The Annual Wealth Management Conference took place at DePaul University on Building Sustainable Value for Impact, focusing on how wealth managers can invest advantageously in solutions to climate change and its effects.
Dr. Jonathan Foley of Project Drawdown gave the keynote address, opening with a revelation that the past two generations have used more of earth’s resources than in previous human history over 6 million years, or 300,000 generations. We are at an inflection point with the size of Earth’s population (the population more than doubled in the past 50 years), growth of the global economy, global conversion of land to agriculture, and release of greenhouse gasses into the atmosphere that is pushing the planet to its limits. How civilization produces food and energy and uses water are some of society's greatest challenges but will provide business opportunities, with potential to produce a more literate, urban, mobile, and connected populace with less welfare and less violence.
While he provided stark images of the threats, including poor water use that can deplete whole great lake systems such as took place in Eurasia’s Aral Sea, he also provided key elements of hope, citing improvements in lifespan, family size, and increased literacy. We need to look beyond only CO2, otherwise we are missing part of the equation such as emissions from food, land use, industry, and other uses.
After laying out the challenges and stresses we are facing in regards to climate change, Dr. Foley reassured the audience that “We can build the future we want.” He then explained how Project Drawdown’s analysis and recommendations can guide us toward a more sustainable future. He explained that we can get to the goals of Project Drawdown (the point when GHG levels stop increasing and start to decline) with today’s technology although it will be difficult. The areas of focus are to 1) stop and reduce emissions, 2) protect, enhance, and augment nature’s sinks (the oceans and forests), 3) Improve agricultural practices and reduce food waste, 4) Create carbon friendly steel and concrete and manage refrigeration and hydrofluorocarbons, 5) advance equality, health, and education. Many of the solutions to climate change and social justice offer co-benefits.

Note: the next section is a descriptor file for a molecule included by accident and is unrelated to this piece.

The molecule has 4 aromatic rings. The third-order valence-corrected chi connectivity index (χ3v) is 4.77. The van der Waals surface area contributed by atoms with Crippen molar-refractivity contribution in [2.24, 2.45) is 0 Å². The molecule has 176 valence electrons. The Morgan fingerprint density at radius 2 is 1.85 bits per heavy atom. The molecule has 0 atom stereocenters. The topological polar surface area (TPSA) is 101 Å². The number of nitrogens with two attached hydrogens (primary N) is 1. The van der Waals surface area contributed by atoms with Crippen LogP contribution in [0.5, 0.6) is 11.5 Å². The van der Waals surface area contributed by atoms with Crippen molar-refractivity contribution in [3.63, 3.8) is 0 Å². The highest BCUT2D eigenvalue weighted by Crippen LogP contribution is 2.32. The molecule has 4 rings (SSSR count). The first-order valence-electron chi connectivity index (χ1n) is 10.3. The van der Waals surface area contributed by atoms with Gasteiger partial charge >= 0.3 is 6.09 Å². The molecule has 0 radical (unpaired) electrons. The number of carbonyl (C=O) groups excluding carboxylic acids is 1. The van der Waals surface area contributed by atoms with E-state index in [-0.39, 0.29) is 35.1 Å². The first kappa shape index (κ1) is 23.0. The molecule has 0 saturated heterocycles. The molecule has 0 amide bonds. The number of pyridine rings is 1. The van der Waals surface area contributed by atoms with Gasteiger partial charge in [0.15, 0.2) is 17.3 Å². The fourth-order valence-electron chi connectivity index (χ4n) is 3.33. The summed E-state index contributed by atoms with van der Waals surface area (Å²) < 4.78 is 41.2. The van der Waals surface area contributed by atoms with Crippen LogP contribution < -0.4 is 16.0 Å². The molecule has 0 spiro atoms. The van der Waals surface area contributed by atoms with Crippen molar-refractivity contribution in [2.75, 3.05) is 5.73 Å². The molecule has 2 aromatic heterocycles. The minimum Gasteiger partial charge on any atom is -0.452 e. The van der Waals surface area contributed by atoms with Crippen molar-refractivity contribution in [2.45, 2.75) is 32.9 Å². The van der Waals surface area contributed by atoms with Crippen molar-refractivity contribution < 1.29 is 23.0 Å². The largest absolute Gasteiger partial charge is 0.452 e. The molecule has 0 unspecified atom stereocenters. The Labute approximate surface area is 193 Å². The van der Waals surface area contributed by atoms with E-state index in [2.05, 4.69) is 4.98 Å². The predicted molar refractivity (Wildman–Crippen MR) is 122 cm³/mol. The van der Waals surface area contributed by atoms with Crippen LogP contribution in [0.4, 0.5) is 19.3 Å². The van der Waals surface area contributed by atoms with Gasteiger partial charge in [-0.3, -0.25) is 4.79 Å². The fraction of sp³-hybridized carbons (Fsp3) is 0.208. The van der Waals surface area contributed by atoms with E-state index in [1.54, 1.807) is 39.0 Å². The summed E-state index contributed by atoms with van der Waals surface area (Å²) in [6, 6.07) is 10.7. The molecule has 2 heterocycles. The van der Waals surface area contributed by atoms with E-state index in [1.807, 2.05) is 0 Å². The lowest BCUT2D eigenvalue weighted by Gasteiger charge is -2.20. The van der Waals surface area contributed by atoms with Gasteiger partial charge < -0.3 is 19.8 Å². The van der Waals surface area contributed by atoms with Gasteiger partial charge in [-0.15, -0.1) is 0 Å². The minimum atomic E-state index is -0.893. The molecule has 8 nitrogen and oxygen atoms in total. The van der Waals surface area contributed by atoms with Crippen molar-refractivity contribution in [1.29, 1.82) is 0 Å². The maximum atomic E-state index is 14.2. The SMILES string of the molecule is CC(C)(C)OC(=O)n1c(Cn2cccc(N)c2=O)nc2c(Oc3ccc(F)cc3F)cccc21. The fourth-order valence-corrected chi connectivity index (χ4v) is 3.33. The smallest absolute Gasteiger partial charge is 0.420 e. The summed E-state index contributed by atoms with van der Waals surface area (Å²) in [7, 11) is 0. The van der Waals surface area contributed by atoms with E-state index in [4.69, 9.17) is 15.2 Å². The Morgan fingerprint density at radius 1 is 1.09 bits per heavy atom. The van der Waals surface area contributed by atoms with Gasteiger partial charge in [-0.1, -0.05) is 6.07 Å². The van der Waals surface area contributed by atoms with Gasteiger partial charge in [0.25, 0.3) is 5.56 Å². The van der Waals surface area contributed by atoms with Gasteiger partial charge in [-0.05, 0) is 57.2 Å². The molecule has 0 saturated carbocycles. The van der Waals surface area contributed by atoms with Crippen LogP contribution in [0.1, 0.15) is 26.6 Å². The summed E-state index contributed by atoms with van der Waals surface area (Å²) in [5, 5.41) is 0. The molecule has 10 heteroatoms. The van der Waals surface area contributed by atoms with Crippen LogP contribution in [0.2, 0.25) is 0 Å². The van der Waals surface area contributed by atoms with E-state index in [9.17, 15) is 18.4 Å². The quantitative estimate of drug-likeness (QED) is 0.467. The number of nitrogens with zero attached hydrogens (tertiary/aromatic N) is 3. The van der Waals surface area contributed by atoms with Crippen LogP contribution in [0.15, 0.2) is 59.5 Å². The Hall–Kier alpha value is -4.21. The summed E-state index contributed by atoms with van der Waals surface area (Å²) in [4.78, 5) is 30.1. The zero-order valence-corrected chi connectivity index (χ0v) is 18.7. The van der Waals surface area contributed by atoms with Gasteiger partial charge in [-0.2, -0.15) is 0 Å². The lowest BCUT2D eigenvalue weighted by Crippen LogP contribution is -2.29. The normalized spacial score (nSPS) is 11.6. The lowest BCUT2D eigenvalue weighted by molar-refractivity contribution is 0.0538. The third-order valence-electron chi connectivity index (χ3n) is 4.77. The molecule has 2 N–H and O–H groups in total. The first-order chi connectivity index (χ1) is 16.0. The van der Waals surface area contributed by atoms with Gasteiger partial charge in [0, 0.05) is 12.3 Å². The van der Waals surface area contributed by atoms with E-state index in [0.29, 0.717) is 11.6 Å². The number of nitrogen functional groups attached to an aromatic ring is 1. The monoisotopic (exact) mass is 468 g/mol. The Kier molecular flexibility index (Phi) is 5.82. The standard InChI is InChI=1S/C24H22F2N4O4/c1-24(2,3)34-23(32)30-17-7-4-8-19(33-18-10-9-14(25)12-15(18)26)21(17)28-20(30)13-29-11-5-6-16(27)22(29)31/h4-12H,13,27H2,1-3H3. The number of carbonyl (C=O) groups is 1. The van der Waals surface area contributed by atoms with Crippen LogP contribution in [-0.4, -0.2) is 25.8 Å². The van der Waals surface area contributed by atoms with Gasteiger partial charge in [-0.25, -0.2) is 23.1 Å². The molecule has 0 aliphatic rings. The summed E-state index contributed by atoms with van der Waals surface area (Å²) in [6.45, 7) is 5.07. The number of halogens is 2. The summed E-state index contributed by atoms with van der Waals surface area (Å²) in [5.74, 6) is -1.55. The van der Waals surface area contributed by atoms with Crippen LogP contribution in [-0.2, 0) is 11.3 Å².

Following Dr. Foley, Bruce Alexander presented on Exelon’s commitment to reduce its climate footprint. Exelon is the second largest energy generator in the country and scores among the highest in CDP Climate and Water surveys due to a commitment to nuclear energy and renewables.
The Investment Leadership Panels communicated that they achieve equivalent returns when investing with an ESG lens. Research shows that during downcycles, ESG investors outperform others. John Oxtoby expressed how Ariel Investments integrates ESG into investment decisions and helps companies add diverse directors to their boards; they also run the Ariel Community Academy, a Chicago public school with a financial literacy program. Kristina Van Liew of Graystone Consulting explained that businesses run with better practices (ESG principles), usually provide better returns. Liz Michaels of Aperio Group moderated Kristina and John’s insightful discussion and also provided relevant information from her work as Director of ESG/SRI. Roger Liew described how Impact Engine invests directly in companies that produce and sell products that reduce carbon. Cristina Rohr of S2G Ventures invests in food sector companies from “soil to shelf” in a collaborative approach. They all addressed how the Chicago ecosystem benefits their work. S2G finds advantages being in the Midwest from relationships with universities and agricultural/food organizations. Ian Adams of Clean Energy Trust finds that Chicago provides a size that allows them to network well. Impact Engine finds organizations are drawn to their ability to bring them to the Chicago marketplace. Moving forward Cristina finds regenerative agriculture solutions interesting, Roger is excited about the capability of sensor technology and IoT and 5G, and Ian will be looking at how changing regulatory policies will affect available technologies.
We thank the speakers and panelists for sharing their knowledge in a very stimulating afternoon session. Thank you to DePaul University for co-organizing the event and to the audience for their engagement.